While civilian service would not require a constitutional amendment, separate legislation would probably be needed. One version would see civilian conscripts selected by the Defense Resources Board, while another would have state agencies conscript young people directly. The total cost of introducing civilian service remains unknown at this time.
Mattiisen said the ministry will put together a plan of proposals that will be presented to politicians by late August.
What could be society's attitude to civilian service? Estonia is already short on labor. More than 80 percent of conscripts who participated in a recent study said their employer was rather not pleased upon learning of their conscription. The main reason behind attempts to avoid military service is fear that the period of service will leave a hole in school, personal, or work life.
Erkki Koort does not see the logic. „I don't understand – a year of serving your country leaves a hole, while spending five years in Australia doesn't.“
Civilian service has sparked interest among social institutions. Other agencies are concerned over the plan's cost. Creating civilian service positions, training and supervision of conscripts is expensive, which is why several agencies have said they will agree only if the plan comes with additional financing. How to find the latter, and whether it could be found is a matter of negotiation.
„I would like to see civilian servicemen employed in all interior ministry agencies in two-three years' time. We could be able to conscript everyone deemed unfit for military service by 2025,“ Koort suggested.
Provided politicians support the plan and do not water it down before its entry into force. „I very much hope no political force will find that we need to be somehow selective. Were that to happen, we would have the question of who is more equal than others, and why should we make an exception for them,“ Koort said.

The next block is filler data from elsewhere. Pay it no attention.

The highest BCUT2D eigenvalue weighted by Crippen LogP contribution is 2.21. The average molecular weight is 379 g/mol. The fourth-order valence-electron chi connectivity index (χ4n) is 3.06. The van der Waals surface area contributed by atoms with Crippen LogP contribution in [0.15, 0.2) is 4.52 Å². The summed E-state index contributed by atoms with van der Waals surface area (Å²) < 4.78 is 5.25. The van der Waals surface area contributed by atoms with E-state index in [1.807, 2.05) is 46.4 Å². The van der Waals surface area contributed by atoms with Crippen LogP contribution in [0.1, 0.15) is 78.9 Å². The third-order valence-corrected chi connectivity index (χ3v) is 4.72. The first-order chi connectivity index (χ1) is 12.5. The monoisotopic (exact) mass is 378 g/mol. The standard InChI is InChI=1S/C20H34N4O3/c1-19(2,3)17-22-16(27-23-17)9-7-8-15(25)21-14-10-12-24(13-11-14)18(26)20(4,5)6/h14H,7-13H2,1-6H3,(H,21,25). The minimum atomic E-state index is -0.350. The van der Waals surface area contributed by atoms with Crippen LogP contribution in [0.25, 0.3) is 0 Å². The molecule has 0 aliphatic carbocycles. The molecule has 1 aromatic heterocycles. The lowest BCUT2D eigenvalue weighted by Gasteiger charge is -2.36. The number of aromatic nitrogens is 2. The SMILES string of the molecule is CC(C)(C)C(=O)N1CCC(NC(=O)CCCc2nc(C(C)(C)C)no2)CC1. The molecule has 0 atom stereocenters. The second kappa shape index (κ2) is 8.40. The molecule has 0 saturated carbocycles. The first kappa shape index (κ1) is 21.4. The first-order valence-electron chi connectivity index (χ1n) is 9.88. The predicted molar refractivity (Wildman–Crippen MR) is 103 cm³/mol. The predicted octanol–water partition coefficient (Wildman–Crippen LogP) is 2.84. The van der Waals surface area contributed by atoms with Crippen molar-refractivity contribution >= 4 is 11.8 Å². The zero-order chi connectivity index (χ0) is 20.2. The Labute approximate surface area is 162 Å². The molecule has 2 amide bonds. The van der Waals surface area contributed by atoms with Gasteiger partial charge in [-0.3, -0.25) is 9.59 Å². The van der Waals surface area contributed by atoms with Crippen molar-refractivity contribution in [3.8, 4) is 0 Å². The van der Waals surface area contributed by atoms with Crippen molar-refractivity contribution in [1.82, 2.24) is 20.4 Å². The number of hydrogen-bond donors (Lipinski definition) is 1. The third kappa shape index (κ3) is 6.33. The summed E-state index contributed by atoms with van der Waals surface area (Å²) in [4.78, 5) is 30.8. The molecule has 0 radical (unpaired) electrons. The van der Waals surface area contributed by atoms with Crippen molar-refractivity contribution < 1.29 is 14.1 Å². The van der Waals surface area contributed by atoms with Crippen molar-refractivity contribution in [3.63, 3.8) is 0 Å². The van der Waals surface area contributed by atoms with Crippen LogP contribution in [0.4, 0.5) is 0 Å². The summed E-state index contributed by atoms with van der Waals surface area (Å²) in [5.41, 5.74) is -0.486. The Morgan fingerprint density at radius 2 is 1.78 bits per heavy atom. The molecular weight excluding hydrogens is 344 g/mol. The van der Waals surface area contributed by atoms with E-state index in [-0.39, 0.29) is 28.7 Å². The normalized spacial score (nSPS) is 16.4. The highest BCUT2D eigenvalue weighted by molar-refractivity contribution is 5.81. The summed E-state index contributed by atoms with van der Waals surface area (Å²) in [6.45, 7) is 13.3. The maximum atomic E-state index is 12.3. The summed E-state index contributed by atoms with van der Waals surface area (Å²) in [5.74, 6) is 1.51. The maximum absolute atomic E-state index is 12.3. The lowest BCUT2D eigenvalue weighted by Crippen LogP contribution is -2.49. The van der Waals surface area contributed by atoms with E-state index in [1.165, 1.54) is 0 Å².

Dear to maintain
Director of National Defense Coordination of the Government Office Kristjan Prikk said that the task to put together a civilian service model came down from the previous government. Cost is its weakest link.
„It would be very nice were it to turn out civilian service can bring more people into crisis management in a cost-effective way. However, harnessing people in such a manner comes with considerable expenses,“ he said.
The new national defense development plan for 2017-2026 does not include the possibility of civilian service. This does not mean the plan couldn't be included in the next development plan in a few years' time. „This requires accurate objectives, thorough cost-benefit analysis, and a proper public debate,“ Prikk said.
Sociologist Juhan Kivirähk, who has pursued in-depth research of national defense, said that Estonia has the prerequisites to lay down civilian service.
No fewer than 76 percent of people questioned believe that national defense is the task of most state agencies and the entire society rather than just the army in Estonia. The figure is 85 percent among ethnic Estonians.
However, attitudes will change once the system is ready to take effect. „I believe the plan will not be unanimously praised in a market economy – that if you are a young man you have to spend a year working for the state for free,“ Kivirähk said.
That is why attitudes will be decided by the contents and compatibility with skills of young people the civilian service system will offer in the end.